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Everything posted by oldhippy

  1. Sounds like worn or broken teeth. Also check that you have used the correct screws.
  2. Thank you for your introduction and welcome Graham to this friendly forum.
  3. I used to advise a reputable Antique shop when it came to buying clocks. As Long case clocks seam to take priority on the forum I will keep to that. The first thing I would look for was its originality in movement and case, certainly the type of wood or woods used and condition. An example a good Mahogany case with good colour is better than an Oak case. A case made of rare wood is better than the previous. A brass dial is better than a White dial (painted dial) Is the movement original to the case? If it is a marriage, leave it alone. Some dealers will say it was married around 150 years ago and is acceptable, I do not agree because it is not original. Any work on the movement has to be good the less the better, don’t bother with altered movements. Look at the case careful to see if it has been altered. Many cases have been shortened, many years ago the clock would be standing on a stone floor and it would get wet from damp and regular floor washing, the damp or rotting wood would be sawn off. Always look at the bottom of the case. Marks inside the case can help, such as rubbing on the inside of the back, is it in line with the pendulum. Bottom inside ledge for the door are there rubbing marks due to the weights constantly going up and down and catching on the ledge, do they fit to the shape of the weights, if so that is a sign of originality. What about the hinges of the door, extremely old cases they will be fixed by nails not screws, nails back then were nothing like we use today. The same goes for the lock for the door. Any part that has modern screws be aware. Brass dials fit directly to the movement and normally by four pillars. White dial or painted dials have what is called a false plate between the back of the dial and the movement, if not then there is something amiss. Even the glass can tell you something, if it has blemishes and is thicker in places it is telling you it is very old and could be as old as the clock or it has been replaced a very long time ago. Look at the way the glass has been fixed. Hands are most important with experience you can tell if the hands are, correct with the period of the dial. An example if the clock has a seconds hand and the clock dates back to the early 1700 century the hand will be plain and small. The pillars of the clock pay an important part you can date the movement by their design. The clock maker depending who he is will play a huge part when it comes to value, It is experience as to how much the clock is worth and its demand. This is just a small part of how you determine the value of a Long case clock. I hope you find it useful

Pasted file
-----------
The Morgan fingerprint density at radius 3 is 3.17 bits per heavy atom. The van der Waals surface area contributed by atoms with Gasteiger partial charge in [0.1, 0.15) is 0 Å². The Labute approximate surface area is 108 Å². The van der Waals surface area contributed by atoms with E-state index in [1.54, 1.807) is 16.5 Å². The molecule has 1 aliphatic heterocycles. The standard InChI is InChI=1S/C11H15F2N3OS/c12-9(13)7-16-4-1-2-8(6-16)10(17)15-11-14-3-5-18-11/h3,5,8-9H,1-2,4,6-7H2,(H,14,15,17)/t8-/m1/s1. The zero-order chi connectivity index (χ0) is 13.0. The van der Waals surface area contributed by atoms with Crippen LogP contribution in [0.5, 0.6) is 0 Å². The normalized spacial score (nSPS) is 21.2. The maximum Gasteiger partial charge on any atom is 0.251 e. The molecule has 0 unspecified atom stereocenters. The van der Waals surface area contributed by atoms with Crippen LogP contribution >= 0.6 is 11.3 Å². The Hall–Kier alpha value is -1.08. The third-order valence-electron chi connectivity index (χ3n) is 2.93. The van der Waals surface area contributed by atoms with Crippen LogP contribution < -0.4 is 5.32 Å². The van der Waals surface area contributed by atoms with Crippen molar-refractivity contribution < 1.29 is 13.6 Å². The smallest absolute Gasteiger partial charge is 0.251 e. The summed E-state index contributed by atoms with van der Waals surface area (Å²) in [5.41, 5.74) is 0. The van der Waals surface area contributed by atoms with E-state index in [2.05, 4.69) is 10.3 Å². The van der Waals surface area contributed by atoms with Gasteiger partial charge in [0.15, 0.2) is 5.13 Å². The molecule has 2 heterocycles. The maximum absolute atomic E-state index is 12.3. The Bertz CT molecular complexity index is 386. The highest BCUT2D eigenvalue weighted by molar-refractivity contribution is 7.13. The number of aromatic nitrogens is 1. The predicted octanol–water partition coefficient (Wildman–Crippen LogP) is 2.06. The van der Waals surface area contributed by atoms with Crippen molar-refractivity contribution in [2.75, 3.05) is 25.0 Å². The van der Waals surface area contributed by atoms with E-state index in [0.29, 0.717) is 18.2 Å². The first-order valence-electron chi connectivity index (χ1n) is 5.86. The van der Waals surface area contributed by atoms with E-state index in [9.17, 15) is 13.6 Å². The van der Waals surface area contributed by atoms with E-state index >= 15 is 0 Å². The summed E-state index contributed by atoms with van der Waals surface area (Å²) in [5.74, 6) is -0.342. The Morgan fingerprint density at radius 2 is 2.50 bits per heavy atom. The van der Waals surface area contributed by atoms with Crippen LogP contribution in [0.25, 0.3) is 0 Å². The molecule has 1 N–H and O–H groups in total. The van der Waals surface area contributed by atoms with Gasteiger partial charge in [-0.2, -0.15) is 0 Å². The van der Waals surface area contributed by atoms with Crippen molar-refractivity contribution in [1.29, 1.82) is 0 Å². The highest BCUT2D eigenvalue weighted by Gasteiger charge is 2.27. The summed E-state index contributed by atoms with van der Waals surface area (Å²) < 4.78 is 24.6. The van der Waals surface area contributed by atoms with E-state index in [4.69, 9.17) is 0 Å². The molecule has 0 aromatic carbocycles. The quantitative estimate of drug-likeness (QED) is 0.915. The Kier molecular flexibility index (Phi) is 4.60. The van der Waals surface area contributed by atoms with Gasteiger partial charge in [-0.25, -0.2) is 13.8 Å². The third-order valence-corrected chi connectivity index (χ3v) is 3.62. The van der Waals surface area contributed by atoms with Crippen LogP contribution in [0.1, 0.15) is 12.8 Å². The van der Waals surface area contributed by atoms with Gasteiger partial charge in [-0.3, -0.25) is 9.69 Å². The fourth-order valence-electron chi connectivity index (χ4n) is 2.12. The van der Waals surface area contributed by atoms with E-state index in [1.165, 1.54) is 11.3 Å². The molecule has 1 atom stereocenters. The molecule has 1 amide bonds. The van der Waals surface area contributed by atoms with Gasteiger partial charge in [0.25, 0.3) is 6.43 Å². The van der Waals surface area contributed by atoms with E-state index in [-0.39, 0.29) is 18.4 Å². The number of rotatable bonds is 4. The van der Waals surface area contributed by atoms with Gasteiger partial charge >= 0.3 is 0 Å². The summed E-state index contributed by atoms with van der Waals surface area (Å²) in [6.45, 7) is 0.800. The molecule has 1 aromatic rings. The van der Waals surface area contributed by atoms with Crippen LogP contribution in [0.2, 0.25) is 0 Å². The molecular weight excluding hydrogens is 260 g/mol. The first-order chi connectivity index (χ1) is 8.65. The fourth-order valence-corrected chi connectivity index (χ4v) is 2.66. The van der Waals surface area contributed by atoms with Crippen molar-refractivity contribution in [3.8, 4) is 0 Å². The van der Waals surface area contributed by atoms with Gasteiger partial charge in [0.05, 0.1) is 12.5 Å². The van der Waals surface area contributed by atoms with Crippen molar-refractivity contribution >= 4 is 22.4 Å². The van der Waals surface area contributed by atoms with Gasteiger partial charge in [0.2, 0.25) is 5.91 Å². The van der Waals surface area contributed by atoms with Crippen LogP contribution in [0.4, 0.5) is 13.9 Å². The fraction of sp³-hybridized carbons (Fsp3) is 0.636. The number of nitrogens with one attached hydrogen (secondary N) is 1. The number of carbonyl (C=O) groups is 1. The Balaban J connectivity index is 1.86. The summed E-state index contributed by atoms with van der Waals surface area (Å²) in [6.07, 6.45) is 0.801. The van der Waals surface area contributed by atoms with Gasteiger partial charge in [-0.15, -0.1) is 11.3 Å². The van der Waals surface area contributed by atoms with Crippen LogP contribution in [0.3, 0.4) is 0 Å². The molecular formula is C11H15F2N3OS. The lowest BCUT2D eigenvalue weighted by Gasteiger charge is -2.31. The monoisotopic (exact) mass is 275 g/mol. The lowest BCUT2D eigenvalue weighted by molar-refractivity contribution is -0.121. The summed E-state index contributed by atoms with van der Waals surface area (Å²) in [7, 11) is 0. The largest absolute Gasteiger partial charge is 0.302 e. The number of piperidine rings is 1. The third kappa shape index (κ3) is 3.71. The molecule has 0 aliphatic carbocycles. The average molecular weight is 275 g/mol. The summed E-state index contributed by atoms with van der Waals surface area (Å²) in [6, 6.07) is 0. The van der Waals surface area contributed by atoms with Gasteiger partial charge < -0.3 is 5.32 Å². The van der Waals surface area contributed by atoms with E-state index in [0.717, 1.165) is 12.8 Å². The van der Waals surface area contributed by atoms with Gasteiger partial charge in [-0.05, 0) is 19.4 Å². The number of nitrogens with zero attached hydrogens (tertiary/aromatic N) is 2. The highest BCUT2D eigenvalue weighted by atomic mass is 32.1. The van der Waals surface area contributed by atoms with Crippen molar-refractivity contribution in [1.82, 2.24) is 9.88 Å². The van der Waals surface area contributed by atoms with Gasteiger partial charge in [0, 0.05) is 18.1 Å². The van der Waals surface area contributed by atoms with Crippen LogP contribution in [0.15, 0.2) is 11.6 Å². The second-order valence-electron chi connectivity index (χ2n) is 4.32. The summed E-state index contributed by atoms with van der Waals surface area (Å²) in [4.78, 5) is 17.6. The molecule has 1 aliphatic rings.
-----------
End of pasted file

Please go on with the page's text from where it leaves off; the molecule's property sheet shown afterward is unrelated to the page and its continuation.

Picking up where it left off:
4. Thank you for your introduction and welcome to this friendly forum.
  5. Thank you for your introduction and welcome to this friendly forum.
  6. The weight is correct. If it had been an 8 day and made in London then the weights might be brass, but not in a 30 hour movement. You cannot tell if it started out as chain or rope driven by the photos, you need to look at the spikes on the wheel to see if they have been changed in its lifetime. The pendulum bob is new so not original. The lock on the door is broken or missing that is why it has this outside fitting so as the door will close. The small counter weight (its called a donut) is new, It has no signs of wear, also the pulley might not be original, if the movement were chain driven the pulley would be much wider. The obvious has been pointed out. Not seeing the movement is not good. I suspect a marriage, I don’t think that is a London makers case something tells me it is not right. The asking price is completely bonkers.